Far-Out Guide to Venus

Far-Out Guide to Venus

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by Mary Kay Carson
     
 

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Venus-Sometimes Called Earth's Twin-is very similar to our home planet. However, nobody from Earth would ever be able to survive on that planet! At a scorching 462°C, Venus is the hottest planet in the solar system-and poisonous clouds of gas surround it. How do we know all this?

Spacecraft from Earth have visited Venus. Learn about the amazing missions, the

Overview

Venus-Sometimes Called Earth's Twin-is very similar to our home planet. However, nobody from Earth would ever be able to survive on that planet! At a scorching 462°C, Venus is the hottest planet in the solar system-and poisonous clouds of gas surround it. How do we know all this?

Spacecraft from Earth have visited Venus. Learn about the amazing missions, the dedicated scientists who plan them, and more far-out facts about the second planet from the Sun.

Editorial Reviews

Children's Literature - Barbara L. Talcroft
Vaporous Venus—with sulfuric yellow clouds and crushing air pressure—is one of the planets explored in this "Far-Out Guide to the Solar System" series, offering a multitude of facts to report-writers, focusing on what scientists know and the many perplexing questions still to be answered. Young researchers will learn that, though Venus (named for the Roman goddess of love and beauty) is Earth's neighbor, its carbon-dioxide atmosphere makes it the hottest planet, causing what the author calls "nightmare weather." The space probe Venus Express (2007) discovered dramatic lightning and evidence of ancient oceans, their water boiled away by intense heat. In one of the boxed "Far-Out Facts" scattered through the text, readers discover that greenhouse gases explain the extremes; perhaps a model of what could happen on Earth. Three pages of Fast Facts add more information; for example, Venus's features are named for famous women and goddesses. A "Venus Timeline of Exploration and Discovery" introduces a section about space missions that have probed the planet's surface. Though Mariner 2 flew by in 1962, the first look beneath Venus's clouds came with landings by space probes Venera. In 1990 orbiter Magellan, began mapping Venus's surface with radar, revealed mountains, canyons, valleys, and plains—volcanoes and craters abound. Illustrations are photos (color when possible), computer enhancements, and paintings. An especially striking series shows brightly-colored 3-D maps made by Magellan. What is next for Venus? Orbiter Planet-C may arrive in 2015 [updated information] to study climate, while engineers are working on a rover mission called Venus Mobile Explorer (projected for 2025), with instruments able to withstand extreme heat. Included are a useful glossary and a list of books and websites about Venus explorations, the solar system, and planet-watching. Reviewer: Barbara L. Talcroft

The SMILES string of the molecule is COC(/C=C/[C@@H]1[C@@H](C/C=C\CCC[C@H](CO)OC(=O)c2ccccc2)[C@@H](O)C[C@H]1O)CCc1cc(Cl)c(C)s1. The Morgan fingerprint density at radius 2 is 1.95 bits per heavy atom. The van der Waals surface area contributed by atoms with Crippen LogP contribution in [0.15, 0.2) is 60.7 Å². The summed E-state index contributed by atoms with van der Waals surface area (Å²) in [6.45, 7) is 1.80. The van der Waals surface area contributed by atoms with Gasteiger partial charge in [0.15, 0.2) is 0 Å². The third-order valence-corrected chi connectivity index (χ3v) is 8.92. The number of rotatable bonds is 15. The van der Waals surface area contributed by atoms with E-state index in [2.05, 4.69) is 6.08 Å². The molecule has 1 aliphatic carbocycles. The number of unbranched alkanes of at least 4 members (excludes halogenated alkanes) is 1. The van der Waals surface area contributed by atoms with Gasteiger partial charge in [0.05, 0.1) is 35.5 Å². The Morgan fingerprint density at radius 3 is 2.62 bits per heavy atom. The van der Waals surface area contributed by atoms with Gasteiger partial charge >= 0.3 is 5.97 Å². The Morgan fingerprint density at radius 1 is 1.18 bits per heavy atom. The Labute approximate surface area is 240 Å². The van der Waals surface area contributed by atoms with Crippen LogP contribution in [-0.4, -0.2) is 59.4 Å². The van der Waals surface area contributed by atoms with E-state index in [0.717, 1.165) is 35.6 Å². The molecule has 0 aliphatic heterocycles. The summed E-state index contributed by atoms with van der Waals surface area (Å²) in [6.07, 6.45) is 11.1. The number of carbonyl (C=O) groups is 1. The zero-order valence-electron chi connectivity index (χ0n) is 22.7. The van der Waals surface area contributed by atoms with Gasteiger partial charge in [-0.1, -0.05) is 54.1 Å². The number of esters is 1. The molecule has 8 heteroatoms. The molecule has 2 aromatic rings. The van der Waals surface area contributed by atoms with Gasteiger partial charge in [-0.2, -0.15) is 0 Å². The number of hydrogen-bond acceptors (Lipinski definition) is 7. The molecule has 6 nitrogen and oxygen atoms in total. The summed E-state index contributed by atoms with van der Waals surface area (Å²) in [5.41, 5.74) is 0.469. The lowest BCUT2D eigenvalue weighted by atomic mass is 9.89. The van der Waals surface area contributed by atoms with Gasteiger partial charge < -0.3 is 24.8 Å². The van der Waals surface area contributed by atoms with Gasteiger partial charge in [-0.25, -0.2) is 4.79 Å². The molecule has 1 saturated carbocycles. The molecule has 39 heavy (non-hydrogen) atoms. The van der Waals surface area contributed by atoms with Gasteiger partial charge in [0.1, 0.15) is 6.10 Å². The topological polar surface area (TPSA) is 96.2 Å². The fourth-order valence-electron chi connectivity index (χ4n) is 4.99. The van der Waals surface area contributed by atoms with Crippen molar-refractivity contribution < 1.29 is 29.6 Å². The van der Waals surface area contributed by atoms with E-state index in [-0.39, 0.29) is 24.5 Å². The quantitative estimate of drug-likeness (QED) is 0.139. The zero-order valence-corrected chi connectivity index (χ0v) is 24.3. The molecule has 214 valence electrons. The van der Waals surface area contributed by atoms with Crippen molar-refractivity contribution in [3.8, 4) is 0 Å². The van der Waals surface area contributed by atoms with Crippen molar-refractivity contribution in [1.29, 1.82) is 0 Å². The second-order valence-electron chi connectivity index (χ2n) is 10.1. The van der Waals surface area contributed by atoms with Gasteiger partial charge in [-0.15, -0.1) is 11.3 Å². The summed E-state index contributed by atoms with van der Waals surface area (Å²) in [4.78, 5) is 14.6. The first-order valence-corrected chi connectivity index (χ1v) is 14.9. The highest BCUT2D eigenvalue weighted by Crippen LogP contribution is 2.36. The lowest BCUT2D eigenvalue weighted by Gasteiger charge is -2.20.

Product Details

ISBN-13:
9780766031814
Publisher:
Enslow Publishers, Incorporated
Publication date:
12/01/2010
Series:
Far-Out Guide to the Solar System Series
Pages:
48
Product dimensions:
7.86(w) x 9.26(h) x 0.33(d)
Age Range:
9 - 11 Years

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Far-Out Guide to Venus 5 out of 5 based on 0 ratings. 1 reviews.
Anonymous More than 1 year ago
Pads out.